When I met Juliette, we went exploring together the 13th arrondissement of Paris where they live (yay, one of my favorite ones!), we met at the town hall where the civil ceremony would have been, then we walked to the church, then to their place. So we had a lot of time to talk and one of the first thing I asked her was to tell me the story of them as a couple. And it was such sweet and romantic as they are together since they were teenagers. And during the whole wedding day, I could feel their strong love and the complicity that they've built.
I always cry at weddings, whether it is a couple of friends, whether they are clients I've spoken with three/four times in my life.
At Julien and Margot's wedding, I've cried five times. Maybe it was because they are big travelers, like me. Maybe because they are young and with a contagious energy.Maybe because EVERYBODY was deeply involved, friends and family.Maybe because it was a beautiful, emotional wedding.I have been so proud to be able to witness in pictures their love and their special day.
I met Adrien and Anna in 2010, in Romania. After that, we met in France, Serbia, Austria, Hungary and Tunisia. They got married in New Caledonia first and then in Austria, where they live. And it was probably the most multicultural wedding I've ever seen. We spent a beautiful weekend in the Austrian countryside, camping near a lake, with friends from all over the world. The dress code? Traditional clothing and flip flops ♡
In March, Cindy contacted me to spend some days in Granada with us. She also wanted an engagement shooting. And she also wanted to take advantage of the shooting to... announce her fiancé that he's going to be a father! It was a very special moment with this couple and an honor to be a photographic witness.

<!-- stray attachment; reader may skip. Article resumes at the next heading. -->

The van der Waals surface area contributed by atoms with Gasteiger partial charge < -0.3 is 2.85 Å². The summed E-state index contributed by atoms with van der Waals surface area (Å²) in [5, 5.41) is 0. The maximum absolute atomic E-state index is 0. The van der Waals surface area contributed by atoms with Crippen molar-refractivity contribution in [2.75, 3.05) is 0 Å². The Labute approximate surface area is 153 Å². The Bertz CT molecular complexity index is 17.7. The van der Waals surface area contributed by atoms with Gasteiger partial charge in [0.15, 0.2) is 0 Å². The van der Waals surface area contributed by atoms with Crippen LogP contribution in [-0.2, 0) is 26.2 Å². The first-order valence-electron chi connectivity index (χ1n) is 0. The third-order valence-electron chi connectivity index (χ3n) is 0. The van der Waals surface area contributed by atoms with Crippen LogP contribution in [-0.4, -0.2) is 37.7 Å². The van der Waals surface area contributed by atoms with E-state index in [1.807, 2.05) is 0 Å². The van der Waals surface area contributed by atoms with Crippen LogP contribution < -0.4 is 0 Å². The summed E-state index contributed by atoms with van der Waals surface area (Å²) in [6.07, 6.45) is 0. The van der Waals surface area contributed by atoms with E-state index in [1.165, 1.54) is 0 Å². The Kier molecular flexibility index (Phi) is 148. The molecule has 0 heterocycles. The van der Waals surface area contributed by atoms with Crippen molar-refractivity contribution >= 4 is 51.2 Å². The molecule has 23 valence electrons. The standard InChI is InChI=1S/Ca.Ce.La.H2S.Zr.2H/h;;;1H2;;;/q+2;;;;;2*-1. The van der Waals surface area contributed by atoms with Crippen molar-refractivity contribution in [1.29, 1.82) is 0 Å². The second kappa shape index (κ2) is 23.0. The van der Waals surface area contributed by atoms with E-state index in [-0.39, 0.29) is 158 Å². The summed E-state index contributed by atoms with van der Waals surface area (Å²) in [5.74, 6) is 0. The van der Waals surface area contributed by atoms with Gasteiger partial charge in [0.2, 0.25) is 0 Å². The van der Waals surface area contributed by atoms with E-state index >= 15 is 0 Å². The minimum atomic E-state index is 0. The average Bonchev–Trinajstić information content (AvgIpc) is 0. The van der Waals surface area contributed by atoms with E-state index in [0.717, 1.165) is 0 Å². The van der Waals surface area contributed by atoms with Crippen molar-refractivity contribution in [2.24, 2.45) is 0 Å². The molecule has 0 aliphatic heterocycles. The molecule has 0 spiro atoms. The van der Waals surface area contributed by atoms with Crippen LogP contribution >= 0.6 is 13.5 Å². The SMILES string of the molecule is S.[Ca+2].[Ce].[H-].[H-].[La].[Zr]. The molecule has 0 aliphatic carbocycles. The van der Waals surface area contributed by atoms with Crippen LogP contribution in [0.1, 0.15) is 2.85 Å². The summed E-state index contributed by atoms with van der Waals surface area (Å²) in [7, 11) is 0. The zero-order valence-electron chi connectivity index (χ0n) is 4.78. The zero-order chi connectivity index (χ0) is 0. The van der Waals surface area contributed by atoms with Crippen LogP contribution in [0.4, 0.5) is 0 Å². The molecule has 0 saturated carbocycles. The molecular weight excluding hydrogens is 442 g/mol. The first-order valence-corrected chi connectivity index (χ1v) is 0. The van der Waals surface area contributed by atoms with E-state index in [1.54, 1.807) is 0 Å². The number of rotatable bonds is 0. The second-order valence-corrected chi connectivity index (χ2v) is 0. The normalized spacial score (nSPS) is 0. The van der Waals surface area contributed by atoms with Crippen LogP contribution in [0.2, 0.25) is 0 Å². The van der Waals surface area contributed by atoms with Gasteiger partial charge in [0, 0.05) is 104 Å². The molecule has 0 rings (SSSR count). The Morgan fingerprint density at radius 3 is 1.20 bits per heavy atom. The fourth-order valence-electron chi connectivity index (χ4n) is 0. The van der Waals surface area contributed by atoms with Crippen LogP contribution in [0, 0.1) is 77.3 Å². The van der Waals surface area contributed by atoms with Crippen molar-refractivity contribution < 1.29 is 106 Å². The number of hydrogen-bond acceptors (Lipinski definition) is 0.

Elena and Manu are very good friends and, most of all, they have been my really first marriage as a photographer. So I was more than excited when they told me that they were having a baby soon and that they wanted some pictures.
In the middle of the spanish desert, between Zaragoza and Lleida, every summer, for a week, there is a community that builds itself upon Burning Man principles.
I’ve known about Burning Man years ago but never looked deeply into it before 2013. That year I was going to Australia, I was meeting friends there. One of them suggested going to Burning Seed, the regional australian Burning Man.
So, in 2014, we decided to go together to Nowhere. The two burns are following the same principles but are quite differents, while in Australia everything happens in a forest, with tree and shades and a nice weather, the challenging climate of Spain in summer, the dust and the strong wind contribute in creating an ephemeral atmosphere. It's a completely new world that creates and destroy in a week, leaving no trace, as one of the principle: when leaving the site must be exactly as it was before. People are free to be exactly what they dream to be, everything is magic. And you can build your own experience, from deciding to have a week of yoga and meditation, unconditional love and personal development, to have a crazy week of dance, party, no sleep and unconditional love (yes, that's a constant).
So my objective in 2015 was to document this unusual and mystical world through the eye of my camera but a family emergency forced me to leave the festival before the end. That was my 2015 unfinished project:
And here we are, in a month I'll be here again, looking forward to this new experience, ready for the challenge, the laughs, the music, and, of course, the unconditional love.